Background: The prognosis of Philadelphia chromosome-positive acute lymphoblastic leukemia (Ph(+) ALL) is generally poor and reports from large studies are scarce. We evaluated the efficacy of allogeneic bone marrow transplantation (allo-BMT) for children with this type of leukemia.
Procedure: The chemotherapy regimens consisted of an induction phase and very intensive consolidation followed by a reinduction phase and late intensification treatment. The selection of treatment modalities such as chemotherapy, allo-BMT, or autologous transplantation was made by each institute. The principal endpoint was the outcome of children with Ph(+) ALL according to the treatment options.
Results: Thirty-two patients (4.3%) were diagnosed as Ph(+) ALL out of the 741 cases of ALL consecutively enrolled in two protocols of the Tokyo Children's Cancer Study Group (TCCSG) from 1989 to 1994. Thirty patients (93.8%) were induced into complete remission (CR). Of these 30 patients, eight children electively received allo-BMT in the first CR. Six of these patients are in continuous remission at a median follow-up of 58 (range 48-105) months after the diagnosis. One patient died following recurrence and another patient died of graft vs. host disease. Three patients treated with autologous BMT or peripheral blood stem cell transplantation in the first CR experienced a subsequent relapse. In the remaining 19 patients, 13 patients were treated with very high-risk chemotherapy alone and all relapsed within 28 months. One patient was excluded from the analysis because he was treated with standard-risk chemotherapy until relapse. The other five patients were also excluded from the analysis because Philadelphia chromosome was not detected until they relapsed. None of the relapsed patients survived in spite of treatment including allo-BMT. In multivariate analysis, only allo-BMT remained as an independent factor for good prognosis.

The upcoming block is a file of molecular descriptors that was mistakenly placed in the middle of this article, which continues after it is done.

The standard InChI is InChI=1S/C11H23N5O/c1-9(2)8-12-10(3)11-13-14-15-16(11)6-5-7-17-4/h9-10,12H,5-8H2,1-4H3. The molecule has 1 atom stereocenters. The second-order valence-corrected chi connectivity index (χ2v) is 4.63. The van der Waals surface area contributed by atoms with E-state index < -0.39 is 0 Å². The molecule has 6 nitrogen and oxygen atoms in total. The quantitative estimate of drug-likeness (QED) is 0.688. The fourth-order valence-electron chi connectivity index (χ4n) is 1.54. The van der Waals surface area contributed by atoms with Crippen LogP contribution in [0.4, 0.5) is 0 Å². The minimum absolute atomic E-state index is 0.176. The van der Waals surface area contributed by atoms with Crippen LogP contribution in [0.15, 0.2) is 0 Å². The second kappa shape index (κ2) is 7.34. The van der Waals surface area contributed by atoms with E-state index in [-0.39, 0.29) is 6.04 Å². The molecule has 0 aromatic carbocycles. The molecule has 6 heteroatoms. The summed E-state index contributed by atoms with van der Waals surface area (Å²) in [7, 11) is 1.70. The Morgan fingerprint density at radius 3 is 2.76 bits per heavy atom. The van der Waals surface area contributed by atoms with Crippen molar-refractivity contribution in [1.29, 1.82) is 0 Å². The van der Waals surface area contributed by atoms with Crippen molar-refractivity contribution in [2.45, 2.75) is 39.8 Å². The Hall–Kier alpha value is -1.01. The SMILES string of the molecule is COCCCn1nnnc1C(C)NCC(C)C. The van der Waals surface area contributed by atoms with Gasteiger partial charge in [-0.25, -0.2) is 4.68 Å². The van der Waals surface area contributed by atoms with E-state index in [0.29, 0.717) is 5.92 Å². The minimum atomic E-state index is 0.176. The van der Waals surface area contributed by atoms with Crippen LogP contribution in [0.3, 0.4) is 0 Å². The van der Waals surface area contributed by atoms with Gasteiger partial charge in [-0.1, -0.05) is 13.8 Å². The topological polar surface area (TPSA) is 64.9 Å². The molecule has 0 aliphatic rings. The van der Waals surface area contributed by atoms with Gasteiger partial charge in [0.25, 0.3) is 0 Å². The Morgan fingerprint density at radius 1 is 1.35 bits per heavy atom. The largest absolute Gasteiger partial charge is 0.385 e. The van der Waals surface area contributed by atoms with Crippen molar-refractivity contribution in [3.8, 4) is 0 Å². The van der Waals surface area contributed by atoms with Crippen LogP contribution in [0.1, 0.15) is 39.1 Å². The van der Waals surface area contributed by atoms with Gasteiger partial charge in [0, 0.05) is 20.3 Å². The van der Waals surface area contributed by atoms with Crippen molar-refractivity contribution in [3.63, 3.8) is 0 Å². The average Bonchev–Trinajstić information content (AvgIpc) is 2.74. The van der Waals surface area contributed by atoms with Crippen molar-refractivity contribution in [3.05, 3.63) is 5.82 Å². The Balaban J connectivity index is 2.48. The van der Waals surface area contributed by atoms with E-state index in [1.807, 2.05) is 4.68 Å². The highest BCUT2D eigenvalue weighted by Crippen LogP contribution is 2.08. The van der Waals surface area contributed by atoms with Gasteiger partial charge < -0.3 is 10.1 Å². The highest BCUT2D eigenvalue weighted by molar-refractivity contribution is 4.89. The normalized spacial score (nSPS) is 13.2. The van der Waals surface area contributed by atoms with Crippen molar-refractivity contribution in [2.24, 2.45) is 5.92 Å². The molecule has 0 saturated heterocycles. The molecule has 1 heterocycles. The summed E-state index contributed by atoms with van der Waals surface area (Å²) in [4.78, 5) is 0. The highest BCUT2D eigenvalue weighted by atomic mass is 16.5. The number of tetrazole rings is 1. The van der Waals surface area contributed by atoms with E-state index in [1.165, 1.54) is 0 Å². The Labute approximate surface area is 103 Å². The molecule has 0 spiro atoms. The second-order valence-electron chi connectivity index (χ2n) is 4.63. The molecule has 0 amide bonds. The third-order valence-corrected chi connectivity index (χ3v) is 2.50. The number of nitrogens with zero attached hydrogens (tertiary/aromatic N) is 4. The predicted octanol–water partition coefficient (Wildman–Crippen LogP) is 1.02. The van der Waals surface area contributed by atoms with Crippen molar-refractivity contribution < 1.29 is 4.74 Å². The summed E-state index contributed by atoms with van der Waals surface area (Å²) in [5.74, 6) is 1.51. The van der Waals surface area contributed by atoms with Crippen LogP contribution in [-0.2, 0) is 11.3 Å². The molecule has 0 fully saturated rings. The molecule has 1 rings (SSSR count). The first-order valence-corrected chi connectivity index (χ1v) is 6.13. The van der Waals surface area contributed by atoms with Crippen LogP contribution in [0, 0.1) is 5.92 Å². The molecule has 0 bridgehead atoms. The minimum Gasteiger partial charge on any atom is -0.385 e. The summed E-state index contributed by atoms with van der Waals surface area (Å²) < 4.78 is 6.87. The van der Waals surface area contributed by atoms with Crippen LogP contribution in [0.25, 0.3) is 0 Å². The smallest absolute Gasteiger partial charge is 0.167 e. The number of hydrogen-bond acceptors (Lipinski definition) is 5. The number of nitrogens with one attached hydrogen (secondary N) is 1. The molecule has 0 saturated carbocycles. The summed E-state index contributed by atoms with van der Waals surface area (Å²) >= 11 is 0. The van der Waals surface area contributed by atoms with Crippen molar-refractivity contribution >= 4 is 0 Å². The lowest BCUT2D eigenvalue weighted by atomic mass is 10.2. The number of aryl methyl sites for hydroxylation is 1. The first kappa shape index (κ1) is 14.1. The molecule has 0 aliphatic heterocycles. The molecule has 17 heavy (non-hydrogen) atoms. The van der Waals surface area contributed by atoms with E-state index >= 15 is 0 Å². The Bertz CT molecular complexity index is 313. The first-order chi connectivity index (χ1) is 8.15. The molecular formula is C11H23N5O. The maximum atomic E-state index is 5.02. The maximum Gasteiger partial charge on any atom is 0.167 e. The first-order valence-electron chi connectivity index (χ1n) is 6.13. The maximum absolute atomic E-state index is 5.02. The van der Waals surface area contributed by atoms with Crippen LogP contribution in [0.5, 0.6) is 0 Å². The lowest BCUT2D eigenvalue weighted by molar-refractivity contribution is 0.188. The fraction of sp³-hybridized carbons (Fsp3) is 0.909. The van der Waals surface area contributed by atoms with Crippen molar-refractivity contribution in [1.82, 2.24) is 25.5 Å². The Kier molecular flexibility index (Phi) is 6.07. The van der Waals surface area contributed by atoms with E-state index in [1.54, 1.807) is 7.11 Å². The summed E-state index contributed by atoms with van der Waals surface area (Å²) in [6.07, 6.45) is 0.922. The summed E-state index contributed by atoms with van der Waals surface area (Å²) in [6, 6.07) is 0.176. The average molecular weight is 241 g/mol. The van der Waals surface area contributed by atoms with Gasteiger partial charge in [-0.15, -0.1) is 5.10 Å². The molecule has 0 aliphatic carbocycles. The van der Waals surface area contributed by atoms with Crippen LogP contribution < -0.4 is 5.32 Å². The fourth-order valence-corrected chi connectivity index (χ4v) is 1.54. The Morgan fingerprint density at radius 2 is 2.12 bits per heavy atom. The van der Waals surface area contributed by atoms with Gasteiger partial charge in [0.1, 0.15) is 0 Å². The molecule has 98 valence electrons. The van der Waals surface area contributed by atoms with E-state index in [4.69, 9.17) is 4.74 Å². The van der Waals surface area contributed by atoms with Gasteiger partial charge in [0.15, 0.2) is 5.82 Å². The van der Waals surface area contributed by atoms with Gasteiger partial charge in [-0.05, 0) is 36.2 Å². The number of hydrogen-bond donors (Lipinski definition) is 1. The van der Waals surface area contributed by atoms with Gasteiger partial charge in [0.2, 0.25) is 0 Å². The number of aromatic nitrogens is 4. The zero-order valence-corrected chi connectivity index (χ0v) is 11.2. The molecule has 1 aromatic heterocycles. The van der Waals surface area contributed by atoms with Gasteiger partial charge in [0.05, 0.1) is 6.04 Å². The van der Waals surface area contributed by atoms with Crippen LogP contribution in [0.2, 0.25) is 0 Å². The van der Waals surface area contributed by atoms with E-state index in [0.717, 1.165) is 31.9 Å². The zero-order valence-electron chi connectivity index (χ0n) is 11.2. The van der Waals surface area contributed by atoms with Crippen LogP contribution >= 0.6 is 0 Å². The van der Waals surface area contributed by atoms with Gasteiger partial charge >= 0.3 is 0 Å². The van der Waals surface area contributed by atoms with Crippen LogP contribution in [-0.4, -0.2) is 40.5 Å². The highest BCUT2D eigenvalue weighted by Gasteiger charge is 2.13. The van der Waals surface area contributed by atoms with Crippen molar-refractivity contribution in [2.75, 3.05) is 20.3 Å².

Conclusions: The only way to cure children with Ph(+) ALL was allo-BMT in this study and its outcome seemed promising.
Copyright 2001 Wiley-Liss, Inc.